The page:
Consulting firm McKinsey & Co has agreed to pay $230 million in its latest settlement to resolve lawsuits alleging it fueled a US opioid epidemic through its role advising drug manufacturers, according to court documents filed Tuesday.
Thousands of lawsuits, brought by US local governments, schools, Native American communities, and parents on behalf of children born with withdrawal symptoms, accused McKinsey of strategizing with drug manufacturers to aggressively market prescription opioids “to maximize opioid revenues”, the filings showed.
McKinsey will pay $207 million to resolve claims by counties and municipalities, and $23 million to resolve claims by public school districts.
Opioids are the main cause of drug overdose deaths in the United States, according to the US Centers for Disease Control and Prevention, with more than 75 percent of all drug overdose deaths in 2021 linked to them.
McKinsey had already paid more than $640 million in 2021 to resolve lawsuits raised by 50 state attorneys-general over its work for bankrupt OxyContin maker Purdue Pharma and others.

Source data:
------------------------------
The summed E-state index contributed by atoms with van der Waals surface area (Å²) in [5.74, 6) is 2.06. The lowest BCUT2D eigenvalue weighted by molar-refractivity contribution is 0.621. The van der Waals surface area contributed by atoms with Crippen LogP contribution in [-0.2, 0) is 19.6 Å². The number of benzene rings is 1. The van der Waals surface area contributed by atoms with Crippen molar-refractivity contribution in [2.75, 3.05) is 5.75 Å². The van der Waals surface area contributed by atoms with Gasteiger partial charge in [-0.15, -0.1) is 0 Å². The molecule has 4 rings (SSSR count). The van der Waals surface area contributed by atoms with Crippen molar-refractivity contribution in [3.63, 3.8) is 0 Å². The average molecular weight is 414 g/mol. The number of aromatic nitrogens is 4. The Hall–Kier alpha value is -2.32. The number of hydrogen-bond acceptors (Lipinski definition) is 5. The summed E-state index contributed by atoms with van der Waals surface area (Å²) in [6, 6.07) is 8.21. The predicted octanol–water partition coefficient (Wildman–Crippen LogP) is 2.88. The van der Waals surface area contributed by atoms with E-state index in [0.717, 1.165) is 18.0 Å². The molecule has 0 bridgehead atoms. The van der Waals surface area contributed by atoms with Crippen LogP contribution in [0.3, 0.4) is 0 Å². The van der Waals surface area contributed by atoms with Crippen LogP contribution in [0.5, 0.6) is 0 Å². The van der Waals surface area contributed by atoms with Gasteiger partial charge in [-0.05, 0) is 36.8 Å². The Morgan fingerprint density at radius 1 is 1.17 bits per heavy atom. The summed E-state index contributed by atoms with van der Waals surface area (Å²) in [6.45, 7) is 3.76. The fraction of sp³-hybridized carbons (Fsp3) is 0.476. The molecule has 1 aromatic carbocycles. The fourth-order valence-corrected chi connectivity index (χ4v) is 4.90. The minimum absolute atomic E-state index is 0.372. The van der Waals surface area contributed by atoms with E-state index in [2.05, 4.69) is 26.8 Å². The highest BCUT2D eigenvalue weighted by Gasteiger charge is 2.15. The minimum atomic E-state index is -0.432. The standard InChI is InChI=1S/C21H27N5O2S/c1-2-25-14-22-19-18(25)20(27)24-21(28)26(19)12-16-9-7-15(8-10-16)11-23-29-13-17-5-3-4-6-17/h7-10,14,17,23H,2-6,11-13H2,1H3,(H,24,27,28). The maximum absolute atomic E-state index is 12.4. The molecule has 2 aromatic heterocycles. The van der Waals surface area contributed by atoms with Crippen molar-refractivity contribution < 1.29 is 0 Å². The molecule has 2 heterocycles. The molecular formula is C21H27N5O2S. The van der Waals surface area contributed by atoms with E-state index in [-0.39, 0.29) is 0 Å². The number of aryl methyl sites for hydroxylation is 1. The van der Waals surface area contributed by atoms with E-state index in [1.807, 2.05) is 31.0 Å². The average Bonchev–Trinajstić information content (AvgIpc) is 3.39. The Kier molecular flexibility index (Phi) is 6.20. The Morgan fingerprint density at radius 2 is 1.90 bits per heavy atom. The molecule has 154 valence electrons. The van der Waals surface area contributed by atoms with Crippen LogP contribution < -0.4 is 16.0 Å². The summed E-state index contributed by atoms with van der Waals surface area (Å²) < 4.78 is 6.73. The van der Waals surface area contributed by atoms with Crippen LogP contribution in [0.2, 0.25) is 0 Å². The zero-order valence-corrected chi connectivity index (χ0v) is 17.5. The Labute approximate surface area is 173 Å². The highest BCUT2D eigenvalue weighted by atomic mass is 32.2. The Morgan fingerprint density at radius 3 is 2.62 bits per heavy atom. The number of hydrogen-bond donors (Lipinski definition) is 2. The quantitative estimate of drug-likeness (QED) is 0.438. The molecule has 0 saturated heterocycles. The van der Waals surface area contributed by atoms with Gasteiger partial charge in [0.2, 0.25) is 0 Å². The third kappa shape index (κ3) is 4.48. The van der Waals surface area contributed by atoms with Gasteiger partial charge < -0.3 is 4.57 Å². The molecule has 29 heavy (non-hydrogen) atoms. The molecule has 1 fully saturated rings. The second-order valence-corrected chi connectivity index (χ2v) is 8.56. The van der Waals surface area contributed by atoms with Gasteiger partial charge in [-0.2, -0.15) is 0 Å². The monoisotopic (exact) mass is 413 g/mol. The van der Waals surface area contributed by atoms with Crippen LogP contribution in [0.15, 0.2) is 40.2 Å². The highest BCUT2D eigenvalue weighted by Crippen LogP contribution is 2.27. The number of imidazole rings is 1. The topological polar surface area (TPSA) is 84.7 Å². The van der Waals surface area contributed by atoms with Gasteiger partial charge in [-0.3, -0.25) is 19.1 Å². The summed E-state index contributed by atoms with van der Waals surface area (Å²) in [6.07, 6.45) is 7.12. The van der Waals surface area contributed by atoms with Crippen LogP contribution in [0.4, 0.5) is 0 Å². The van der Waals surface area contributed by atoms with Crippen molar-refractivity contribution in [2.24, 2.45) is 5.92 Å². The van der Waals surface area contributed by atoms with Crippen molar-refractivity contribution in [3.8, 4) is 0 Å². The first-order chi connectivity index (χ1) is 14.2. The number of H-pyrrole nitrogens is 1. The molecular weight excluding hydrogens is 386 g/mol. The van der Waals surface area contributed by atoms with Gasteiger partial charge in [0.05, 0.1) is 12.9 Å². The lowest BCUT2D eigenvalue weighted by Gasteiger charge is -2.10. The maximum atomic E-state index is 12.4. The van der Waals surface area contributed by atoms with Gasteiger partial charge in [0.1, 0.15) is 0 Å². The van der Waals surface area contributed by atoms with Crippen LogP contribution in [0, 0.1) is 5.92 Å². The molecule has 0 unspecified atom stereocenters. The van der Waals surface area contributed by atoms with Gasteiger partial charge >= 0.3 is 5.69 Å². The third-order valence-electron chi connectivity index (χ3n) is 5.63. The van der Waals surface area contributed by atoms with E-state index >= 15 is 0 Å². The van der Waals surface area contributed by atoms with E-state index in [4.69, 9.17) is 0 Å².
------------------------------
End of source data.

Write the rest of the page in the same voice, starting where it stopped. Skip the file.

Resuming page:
Tuesday’s court filing said McKinsey had created and implemented marketing strategies for Purdue “before and after” the manufacturer’s first guilty plea in 2007 relating to misbranding of OxyContin.
The settlement still requires a judge’s approval.
McKinsey has consistently maintained its past work was lawful, but firm has said it ceased to advise clients on opioid-related business in 2019.
“We did not adequately acknowledge the epidemic unfolding in our communities or the terrible impact of opioid misuse and addiction on millions of families across the country,” it said in a statement released in in 2020.
“That is why last year (2019) we stopped doing any work on opioid-specific business, anywhere in the world.”
Last month, the US Supreme Court agreed to hear a challenge by the Justice Department to Purdue’s $6 billion bankruptcy settlement, throwing into question the deal that protected the company’s Sackler family owners from future lawsuits over their role in the opioid epidemic.